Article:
Dew and amici framed the appeal as one involving structural error, which under federal law does not require a showing of prejudice for reversal. They also relied on Article 12 of the Massachusetts Declaration of Rights, which the Massachusetts high court has interpreted as relieving the accused of the burden of proving prejudice or adverse effect on counsel’s performance once a conflict of interest is proven. See, e.g., Commonwealth v. Shraiar, 397 Mass. 16, 20 (1986) (“Once a genuine conflict of interest is shown, the defendant is not required under art. 12 to shoulder the additional burden of proving actual prejudice or an adverse effect on his counsel’s performance.”); Commonwealth v. Hurley, 391 Mass. 76, 81 (1984) (“Such a fundamental right [the right to counsel] should not depend on a defendant’s ability to meet the nearly impossible burden of proving that a genuine conflict of interest resulted in an adverse effect on his trial counsel’s performance.”).
If the Massachusetts high court views Dew’s claims either as involving structural error under federal law or under Massachusetts precedent applying Article 12 of the Massachusetts Declaration of Rights, Dew will not have to satisfy the two-part test typically governing ineffective assistance claims. Under the two-part test, a claimant must show (1) objectively unreasonable performance by the lawyer and (2) prejudice—a reasonable probability that the lawyer’s inadequate performance adversely affected the outcome of the case. See Strickland v. Washington, 466 U.S. 668, 687 (1984).
Dew and amici argue that his counsel had an actual conflict of interest due to the lawyer’s racial and religious biases against him. Courts have used varying and confusing definitions for actual conflicts in criminal cases. For example, the Supreme Court stated in Young v. United States ex rel. Vuitton, 481 U.S. 787, 807 (1987), that “[a]n arrangement represents an actual conflict of interest if its potential for misconduct is deemed intolerable.” This definition of an actual conflict is based on a high risk of misconduct. Other courts, such as the Oregon Supreme Court in In re Porter, 584 P.2d 744, 747 (Or. 1978), have defined actual conflict as one in which “the lawyer’s independent professional judgment . . . will be adversely affected.” Instead of risk, this latter definition is based on the conflict’s adverse impact on the representation.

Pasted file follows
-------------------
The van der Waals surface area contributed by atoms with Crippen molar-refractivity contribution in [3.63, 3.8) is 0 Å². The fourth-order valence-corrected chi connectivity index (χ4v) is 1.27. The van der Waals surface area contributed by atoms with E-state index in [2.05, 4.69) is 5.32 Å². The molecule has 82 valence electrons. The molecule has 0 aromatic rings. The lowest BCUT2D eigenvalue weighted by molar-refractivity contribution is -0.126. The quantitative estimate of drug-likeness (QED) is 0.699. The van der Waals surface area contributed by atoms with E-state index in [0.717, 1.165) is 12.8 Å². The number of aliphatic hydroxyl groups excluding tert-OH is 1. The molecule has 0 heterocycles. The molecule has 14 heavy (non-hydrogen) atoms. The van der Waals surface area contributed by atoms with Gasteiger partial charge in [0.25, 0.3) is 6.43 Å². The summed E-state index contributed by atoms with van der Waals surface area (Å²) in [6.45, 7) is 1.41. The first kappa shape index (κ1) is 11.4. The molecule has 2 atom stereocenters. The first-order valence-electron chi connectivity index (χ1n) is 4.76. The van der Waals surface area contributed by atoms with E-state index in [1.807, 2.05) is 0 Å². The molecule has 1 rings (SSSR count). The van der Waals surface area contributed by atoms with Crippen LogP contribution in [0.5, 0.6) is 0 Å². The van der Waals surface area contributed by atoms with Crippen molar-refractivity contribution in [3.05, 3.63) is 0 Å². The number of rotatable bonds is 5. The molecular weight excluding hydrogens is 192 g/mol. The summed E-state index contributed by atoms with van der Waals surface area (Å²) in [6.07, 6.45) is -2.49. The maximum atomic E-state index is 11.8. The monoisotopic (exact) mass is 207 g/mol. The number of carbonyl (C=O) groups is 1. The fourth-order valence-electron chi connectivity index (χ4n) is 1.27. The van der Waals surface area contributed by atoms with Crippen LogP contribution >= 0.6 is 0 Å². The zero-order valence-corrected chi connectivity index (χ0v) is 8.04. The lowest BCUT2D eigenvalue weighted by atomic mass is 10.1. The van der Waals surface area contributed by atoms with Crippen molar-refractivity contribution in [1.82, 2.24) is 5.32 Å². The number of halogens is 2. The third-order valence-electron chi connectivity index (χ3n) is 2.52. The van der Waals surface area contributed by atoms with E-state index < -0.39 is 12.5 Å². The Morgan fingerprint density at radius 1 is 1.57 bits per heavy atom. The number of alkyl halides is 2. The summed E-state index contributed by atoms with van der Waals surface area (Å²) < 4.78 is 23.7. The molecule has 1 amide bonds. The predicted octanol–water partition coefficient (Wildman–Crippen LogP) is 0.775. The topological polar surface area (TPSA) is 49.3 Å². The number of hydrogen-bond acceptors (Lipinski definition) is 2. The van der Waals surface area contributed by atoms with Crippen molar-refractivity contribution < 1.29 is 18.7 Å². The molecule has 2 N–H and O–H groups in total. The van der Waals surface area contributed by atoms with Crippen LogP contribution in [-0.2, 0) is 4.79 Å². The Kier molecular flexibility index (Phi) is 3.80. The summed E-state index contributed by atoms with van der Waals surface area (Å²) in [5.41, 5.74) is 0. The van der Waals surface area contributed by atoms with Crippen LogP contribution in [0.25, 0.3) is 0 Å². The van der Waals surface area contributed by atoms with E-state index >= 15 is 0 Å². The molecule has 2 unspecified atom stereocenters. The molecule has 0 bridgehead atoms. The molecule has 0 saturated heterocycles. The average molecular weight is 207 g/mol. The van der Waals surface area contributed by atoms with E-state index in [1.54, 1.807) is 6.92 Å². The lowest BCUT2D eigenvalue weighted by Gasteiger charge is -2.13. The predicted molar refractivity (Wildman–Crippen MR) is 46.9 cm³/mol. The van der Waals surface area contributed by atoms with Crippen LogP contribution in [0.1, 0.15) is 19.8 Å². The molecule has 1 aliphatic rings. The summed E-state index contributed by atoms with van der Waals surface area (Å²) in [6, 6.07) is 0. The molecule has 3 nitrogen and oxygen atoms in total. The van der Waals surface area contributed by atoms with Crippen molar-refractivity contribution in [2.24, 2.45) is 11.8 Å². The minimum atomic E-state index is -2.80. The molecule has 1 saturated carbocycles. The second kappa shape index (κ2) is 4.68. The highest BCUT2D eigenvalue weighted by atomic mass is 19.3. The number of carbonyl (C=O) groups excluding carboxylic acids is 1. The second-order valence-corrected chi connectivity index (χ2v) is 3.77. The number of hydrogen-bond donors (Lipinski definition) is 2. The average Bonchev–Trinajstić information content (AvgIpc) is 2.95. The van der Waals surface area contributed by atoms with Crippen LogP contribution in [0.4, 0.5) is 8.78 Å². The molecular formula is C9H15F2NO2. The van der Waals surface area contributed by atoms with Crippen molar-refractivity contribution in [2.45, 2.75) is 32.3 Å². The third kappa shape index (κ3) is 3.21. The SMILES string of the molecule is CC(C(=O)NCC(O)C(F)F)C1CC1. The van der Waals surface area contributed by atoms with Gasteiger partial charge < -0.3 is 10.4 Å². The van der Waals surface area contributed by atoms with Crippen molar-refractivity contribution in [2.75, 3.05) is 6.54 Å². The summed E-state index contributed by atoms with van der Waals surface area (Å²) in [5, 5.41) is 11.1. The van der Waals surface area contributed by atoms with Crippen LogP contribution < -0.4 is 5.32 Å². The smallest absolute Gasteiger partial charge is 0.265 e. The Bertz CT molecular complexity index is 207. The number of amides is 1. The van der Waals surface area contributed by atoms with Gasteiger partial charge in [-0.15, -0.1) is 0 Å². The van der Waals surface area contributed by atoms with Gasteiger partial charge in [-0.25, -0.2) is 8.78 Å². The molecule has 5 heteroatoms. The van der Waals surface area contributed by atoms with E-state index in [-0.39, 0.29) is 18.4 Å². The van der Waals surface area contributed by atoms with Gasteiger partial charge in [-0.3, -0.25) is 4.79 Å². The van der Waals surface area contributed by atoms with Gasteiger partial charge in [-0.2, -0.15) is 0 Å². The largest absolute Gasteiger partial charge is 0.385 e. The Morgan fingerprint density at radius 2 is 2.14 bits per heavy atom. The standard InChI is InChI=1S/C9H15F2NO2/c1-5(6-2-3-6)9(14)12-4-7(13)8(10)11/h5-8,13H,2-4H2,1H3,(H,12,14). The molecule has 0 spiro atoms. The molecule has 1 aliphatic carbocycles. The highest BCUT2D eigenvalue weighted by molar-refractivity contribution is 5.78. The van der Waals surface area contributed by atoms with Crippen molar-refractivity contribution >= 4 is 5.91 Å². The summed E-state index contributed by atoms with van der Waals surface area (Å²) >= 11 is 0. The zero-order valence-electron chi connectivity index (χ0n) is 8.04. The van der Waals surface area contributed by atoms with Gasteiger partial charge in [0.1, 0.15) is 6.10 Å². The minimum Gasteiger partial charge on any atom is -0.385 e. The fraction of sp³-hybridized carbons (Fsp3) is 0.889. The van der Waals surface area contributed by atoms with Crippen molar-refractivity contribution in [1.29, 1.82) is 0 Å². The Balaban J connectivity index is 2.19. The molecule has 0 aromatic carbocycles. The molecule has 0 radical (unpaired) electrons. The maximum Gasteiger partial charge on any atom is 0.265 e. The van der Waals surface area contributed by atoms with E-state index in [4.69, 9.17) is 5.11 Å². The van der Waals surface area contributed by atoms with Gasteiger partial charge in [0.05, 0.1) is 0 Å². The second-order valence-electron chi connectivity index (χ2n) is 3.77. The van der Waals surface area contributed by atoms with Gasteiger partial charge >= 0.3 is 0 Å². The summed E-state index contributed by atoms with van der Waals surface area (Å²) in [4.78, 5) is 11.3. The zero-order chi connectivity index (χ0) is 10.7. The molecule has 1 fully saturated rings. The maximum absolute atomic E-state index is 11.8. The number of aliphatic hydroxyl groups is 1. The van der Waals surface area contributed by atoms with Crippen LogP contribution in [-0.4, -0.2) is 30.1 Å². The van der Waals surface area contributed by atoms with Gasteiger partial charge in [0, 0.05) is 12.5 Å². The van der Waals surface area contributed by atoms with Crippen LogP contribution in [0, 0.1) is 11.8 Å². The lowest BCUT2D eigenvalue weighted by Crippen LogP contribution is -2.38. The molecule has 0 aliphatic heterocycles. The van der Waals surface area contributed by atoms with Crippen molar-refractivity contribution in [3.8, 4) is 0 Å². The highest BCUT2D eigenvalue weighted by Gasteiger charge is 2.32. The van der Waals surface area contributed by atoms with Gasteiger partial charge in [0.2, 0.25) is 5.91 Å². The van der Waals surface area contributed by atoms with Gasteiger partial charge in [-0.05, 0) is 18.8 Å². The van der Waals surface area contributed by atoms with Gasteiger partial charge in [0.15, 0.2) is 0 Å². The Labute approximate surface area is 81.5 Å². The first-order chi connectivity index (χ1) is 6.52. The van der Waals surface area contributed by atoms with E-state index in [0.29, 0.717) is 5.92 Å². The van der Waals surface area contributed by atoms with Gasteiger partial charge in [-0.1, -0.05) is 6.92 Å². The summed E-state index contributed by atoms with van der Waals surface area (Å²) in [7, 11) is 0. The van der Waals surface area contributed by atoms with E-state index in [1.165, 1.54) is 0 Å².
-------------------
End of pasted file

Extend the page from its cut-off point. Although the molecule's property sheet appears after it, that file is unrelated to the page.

The two leading sources of authority for legal ethics also define conflicts of interest generally in terms of risk. Rule 1.7 of the Model Rules of Professional Conduct define a conflict of interest as “a significant risk that the representation of one or more clients will be materially limited by the lawyer’s responsibilities to another client, a former client or a third person or by a personal interest of the lawyer.” Similarly, the Restatement of the Law (Third) Governing Lawyers § 121 defines a conflict of interest as “a substantial risk that the lawyer’s representation of the client would be materially and adversely affected by the lawyer’s own interest or the lawyer’s duties to another current client, a former client, or a third person.”
Neither the Model Rules nor the Restatement use the phrase “actual conflict.” But each recognizes that there are some conflicts of interest based on the personal interests of the lawyer that are flatly prohibited due to high risk. For example, Model Rule 1.8(d) prohibits a lawyer from making or negotiating an agreement giving the lawyer literary or media rights prior to the conclusion of the representation of the client. And Model Rule 1.8(c) forbids a lawyer from soliciting any substantial gift from a client, including a testamentary gift, or preparing for a client any instrument, such as a will, giving the lawyer or person related to the lawyer any substantial gift unless the lawyer is related to the client. Additionally, Model Rule 1.8(j) proscribes a lawyer from having sexual relations with a client unless a consensual sexual relationship existed between them prior to the legal representation commencing.